What would happen if thousands of people in an average city eventually bought electric vehicles, and they all tended to plug in their cars for recharging during the same time of day? The spike in electricity demand could force the local utility to turn on an expensive backup power plant to generate the juice, and could even lead to a brownout.
It turns out that such a problem is not just theoretical. Data about the recharging habits of electric cars owners living in a new, 280-hectare neighborhood in Austin, Tex., known as Mueller, show that across two months time, the residents all tended to plug in their cars in the early evening when they came home from work. And that’s just when many residents are also turning up their air conditioning and turning on lights, TVs, computers and other appliances.
A few weeks ago I posted an article about the test results. Since then readers have added more than 40 comments to the story, a number of which include smart ideas about how to spread the demand for recharging cars across a day. Some of the most intriguing comments, edited for length, are below. Feel free to add to the conversation at the original article.
Why not have the [home car] charger on a timer so that it activates in off-peak hours, say after midnight? The battery would still be fully charged by morning without impacting the power grid during peak hours.
They *could* delay the charge until after midnight, but there's no incentive for them to do so, since rates for electricity use at midnight are the same as at 6 p.m. Currently some utilities ask customers to voluntarily install a remote shut-off in case of brownouts. In return they get a deal on their rates. Why not offer electric car owners discounted evening rates if they install a delay switch?
In the U.K. we used to have an “economy 7” tariff for electricity. It ran for seven hours from midnight, and was measured on a separate meter. People used to run their dishwashers and their washing machines and tumble driers on it. The electricity board used to sell the electricity at a discount because it was at a time when demand was at its lowest, and extra power could be produced cheaply on under-utilized generating capacity. You can modify customer demand using price.
Interestingly enough, time of use rates can sometimes create as many problems as they solve. If you look at the reports from The EV Project, in regions where time-of-use rates are effective, there is a bunching of vehicles charging at midnight, when time-of-use rates kick in. The central generating plants are just fine as the demand is predictable, but the local transformers are where any problems may show up. What is needed is smart grid technology when the vehicles and other appliances can be scheduled to draw current using minute-by-minute pricing information from the utilities, such that demand can be smoothed out and costs to the consumer minimized.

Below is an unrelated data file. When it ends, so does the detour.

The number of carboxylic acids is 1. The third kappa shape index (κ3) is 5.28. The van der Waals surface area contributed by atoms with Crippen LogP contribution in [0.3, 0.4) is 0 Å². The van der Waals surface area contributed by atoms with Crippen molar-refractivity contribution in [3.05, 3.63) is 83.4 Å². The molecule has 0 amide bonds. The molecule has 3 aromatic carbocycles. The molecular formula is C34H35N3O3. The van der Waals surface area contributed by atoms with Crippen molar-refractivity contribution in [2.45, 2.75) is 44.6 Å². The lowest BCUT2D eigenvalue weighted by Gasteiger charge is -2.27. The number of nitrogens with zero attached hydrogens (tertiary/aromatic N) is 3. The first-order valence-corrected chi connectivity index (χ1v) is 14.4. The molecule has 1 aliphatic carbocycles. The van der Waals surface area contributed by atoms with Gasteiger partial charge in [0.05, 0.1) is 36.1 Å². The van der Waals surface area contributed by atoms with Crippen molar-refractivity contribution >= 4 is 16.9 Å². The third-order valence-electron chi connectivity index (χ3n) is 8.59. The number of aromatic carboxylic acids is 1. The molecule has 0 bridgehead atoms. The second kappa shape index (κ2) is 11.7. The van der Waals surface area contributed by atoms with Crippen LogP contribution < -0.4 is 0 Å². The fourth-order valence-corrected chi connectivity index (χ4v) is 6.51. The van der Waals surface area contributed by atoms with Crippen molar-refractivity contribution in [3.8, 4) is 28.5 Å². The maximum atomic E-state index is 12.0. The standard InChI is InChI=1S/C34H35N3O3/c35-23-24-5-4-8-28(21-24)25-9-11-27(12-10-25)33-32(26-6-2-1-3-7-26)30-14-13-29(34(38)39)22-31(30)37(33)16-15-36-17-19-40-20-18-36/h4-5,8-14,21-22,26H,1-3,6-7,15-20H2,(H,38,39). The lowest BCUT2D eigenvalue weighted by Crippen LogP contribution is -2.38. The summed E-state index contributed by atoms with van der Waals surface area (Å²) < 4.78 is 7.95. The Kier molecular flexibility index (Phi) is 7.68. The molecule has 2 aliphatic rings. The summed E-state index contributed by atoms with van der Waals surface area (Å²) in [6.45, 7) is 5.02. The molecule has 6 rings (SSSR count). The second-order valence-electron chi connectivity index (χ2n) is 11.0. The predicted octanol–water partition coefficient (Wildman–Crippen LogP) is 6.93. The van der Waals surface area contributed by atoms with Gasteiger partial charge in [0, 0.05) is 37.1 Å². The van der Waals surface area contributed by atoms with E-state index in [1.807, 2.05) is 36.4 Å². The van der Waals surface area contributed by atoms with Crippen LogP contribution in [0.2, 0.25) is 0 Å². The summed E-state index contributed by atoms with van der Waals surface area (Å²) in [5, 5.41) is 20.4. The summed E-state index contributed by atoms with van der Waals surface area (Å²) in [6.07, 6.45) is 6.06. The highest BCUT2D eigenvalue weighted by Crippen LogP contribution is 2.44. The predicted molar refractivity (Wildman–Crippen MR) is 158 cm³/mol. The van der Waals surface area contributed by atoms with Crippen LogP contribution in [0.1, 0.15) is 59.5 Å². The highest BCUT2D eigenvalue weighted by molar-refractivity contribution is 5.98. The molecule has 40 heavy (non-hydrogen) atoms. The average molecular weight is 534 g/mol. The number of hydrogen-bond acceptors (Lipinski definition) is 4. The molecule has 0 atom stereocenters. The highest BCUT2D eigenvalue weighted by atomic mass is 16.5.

Tesla Motor's electric vehicles come complete with touchscreen and smartphone charge scheduling. Owners can simply plug in after parking and the charging begins at the programmed time.
Use two-stage charging. Overnight, wall outlet builds up the charger—trickle charge takes longer but adds less load. The charger plugs into the car anytime.
We in Spain have a special energy tariff to promote electric vehicle recharge during non-peak hours (at night, when the car tends to “sleep” and when wind energy production increases).
Electric cars can carry solar panels and be parked and driven in the sunshine.
Park at work, charge at work. Go to the mall for four hours, charge for 4 hours. Get a 2.5 hour charge at the cinema. [Of course, this requires public charging stations.]
I own a Volt. The Volt does have a timer that lets me charge after 8 p.m. (off peak). The reason I program the car to charge after 8 p.m. is that my charger is on a separate "time of use" meter and it is 1/4 of the price for me to charge after 8 p.m. All EV's sold today do have a delayed charge feature.
Photo courtesy of Rob Fruth on Picasa Web